The seeming profoundly non-adaptive ‘demographic transition’ (DT) of falling fertility (whether to below or remaining above replacement level) has been recognised for the past century, and though originally occurring in developed nations (Europe) demographers generally agree that it is now globally ubiquitous (eg, Lee & Reher, 2011). That is, DT is understood to be apparent to some degree (if sometimes ‘stalling’) in all under-/un-developed nations, leaving ‘natural fertility’ remaining in extant forager (hunter-gatherer) communities. The heterogeneity of conditions in which DT takes place indicates the possibility of a more profound underlying basis than had been supposed. The literature on its aetiology is still, as ever, regularly complained of as being as messily contradictory as it is large (eg., Shenk et al, 2013). It was recognised 25 years ago that, after even then already over half a century of work, DT modelling was “notably lacking in such components of theories as a specifiable and measurable mechanism of ‘causation’” (Teitelbaum 1987, p421). A notable divide in the literature is between economics/ demography and (evolutionary) anthropology, with challenges to the essentially economic model of DT (as the interplay between falling child mortality and economic development) in a relatively new focus on social interaction. For example, and influentially, Bongaarts & Watkins (1996) argued that given a relatively small degree of development (and/or, they suspect, child mortality decline) then social forces alone could account for subsequent fertility declines. However, this is a modification only of DT theory as formulated by economists in that there is no replacement initial cause. Nevertheless, the now global reach of DT to encompass extremes of rural/urban and poor/rich puts further strain on economic modelling through the challenge this poses to economic growth as the putative key driver, opening up the possibility that the root causation may even be as yet entirely missed.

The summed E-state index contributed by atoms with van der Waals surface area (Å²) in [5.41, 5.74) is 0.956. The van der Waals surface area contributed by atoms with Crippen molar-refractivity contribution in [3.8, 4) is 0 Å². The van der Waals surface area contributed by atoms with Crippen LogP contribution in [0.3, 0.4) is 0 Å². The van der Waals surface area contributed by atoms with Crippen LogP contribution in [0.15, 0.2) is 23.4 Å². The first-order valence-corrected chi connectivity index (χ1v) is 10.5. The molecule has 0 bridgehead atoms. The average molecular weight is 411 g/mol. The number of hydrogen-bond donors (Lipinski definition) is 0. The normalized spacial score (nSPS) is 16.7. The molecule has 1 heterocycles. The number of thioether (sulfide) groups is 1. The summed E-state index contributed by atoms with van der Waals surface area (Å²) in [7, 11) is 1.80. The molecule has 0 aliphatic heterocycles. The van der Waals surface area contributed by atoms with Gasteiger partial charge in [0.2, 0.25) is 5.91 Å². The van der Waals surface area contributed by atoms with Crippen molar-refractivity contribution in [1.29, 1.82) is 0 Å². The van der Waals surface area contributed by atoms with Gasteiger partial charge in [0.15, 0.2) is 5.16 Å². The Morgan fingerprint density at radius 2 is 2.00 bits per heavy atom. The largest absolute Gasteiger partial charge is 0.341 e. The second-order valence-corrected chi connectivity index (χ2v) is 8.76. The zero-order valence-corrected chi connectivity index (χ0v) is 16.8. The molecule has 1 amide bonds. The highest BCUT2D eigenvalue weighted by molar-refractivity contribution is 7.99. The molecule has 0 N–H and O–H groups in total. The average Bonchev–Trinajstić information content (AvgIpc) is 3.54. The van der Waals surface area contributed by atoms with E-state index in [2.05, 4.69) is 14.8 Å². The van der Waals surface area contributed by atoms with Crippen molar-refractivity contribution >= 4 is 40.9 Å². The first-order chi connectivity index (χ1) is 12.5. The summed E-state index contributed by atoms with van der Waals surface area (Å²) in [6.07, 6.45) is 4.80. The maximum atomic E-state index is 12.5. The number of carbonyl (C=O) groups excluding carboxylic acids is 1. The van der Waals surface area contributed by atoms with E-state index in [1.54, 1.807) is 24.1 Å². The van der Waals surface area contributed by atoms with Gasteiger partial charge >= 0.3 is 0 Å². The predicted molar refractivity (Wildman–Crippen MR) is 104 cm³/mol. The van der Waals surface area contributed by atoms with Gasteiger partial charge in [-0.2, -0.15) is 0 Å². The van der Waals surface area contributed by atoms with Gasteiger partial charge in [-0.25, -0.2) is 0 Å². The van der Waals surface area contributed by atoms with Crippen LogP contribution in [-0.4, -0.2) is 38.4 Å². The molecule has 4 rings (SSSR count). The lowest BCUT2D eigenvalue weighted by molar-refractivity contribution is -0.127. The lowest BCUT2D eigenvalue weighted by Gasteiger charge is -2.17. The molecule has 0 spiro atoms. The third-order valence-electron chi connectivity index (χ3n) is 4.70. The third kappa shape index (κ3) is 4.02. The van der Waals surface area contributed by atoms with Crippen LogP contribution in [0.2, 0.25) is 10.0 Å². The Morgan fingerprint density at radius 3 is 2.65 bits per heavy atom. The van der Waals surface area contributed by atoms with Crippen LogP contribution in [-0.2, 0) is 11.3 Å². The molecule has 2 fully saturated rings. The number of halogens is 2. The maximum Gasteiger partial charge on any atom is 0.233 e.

Adaptive evolutionary explanations of DT have long been given a poor outlook (Barkow & Burley, 1980), and the prospects would seem to have considerably worsened with DT being shown to have no adaptive value in terms of a quality versus quantity trade-off in offspring. K-selection (for quality of offspring) over r-selection (for quantity of offspring) produces no effect, or even a negative effect, on the total numbers of grandchildren and great-grandchildren (Goodman, Koupil & Lawson, 2012), confirming previous findings. This contradicts the notion that DT fertility falls can be explained (at least in the long-term) as restricting reproduction to a smaller number of offspring in some circumstances, in order that the second-generation can have more and/or better quality offspring of their own; thus conferring a pay-off in total number and/or quality of grand-offspring of the first generation. The reasoning is encapsulated within ‘Life History Theory’ (LHT), which is viewed by some evolutionary demographers as a promising theoretical basis of DT (Mathews & Sear, 2008). Yet LHT, as most cogently formulated by Ellis et al (2009), predicts ‘faster’ life history traits (such as earlier onset of puberty, younger age of first sexual intercourse and first birth, and reduced parental investment) when the environment is ‘harsh’ and ‘unpredictable’. This is hardly a putative basis of DT, being the opposite of the change in conditions typically occurring in nations undergoing DT. The occurrence of DT appears to be in circumstances where the environment has become more ‘harsh’ and ‘unpredictable’, not less; as in both under-developed nations recently and across Europe historically – when the profound socio-economic stability of extended-family based small-scale community gives way to internal migration and insecure wage labour in relatively anonymous urban concentrations or industrialised agriculture. LHT here would predict not the ‘slower’ traits as found in DT, but their ‘faster’ alternatives. This would not be the case if the child mortality decline observed in DT itself were to be considered a key environmental indicator, but Mathews & Sear (2008) in a rare test of a link between mortality perceptions and fertility preferences find that at an individual level mortality priming has no impact on females and only a slight one on males (and none at all re the costs/benefits of children; only at the 10% level of statistical significance re desired family size). That in any case K-selection is found not to trump r-selection in overall reproductive output down the generations leaves LHT an unlikely candidate to be a root cause of DT. ‘Slow’ versus ‘fast’ life history traits in response to environmental fluctuation would appear to be adaptive in the short-term, but not – judging by the occurrence of DT — in the long-term.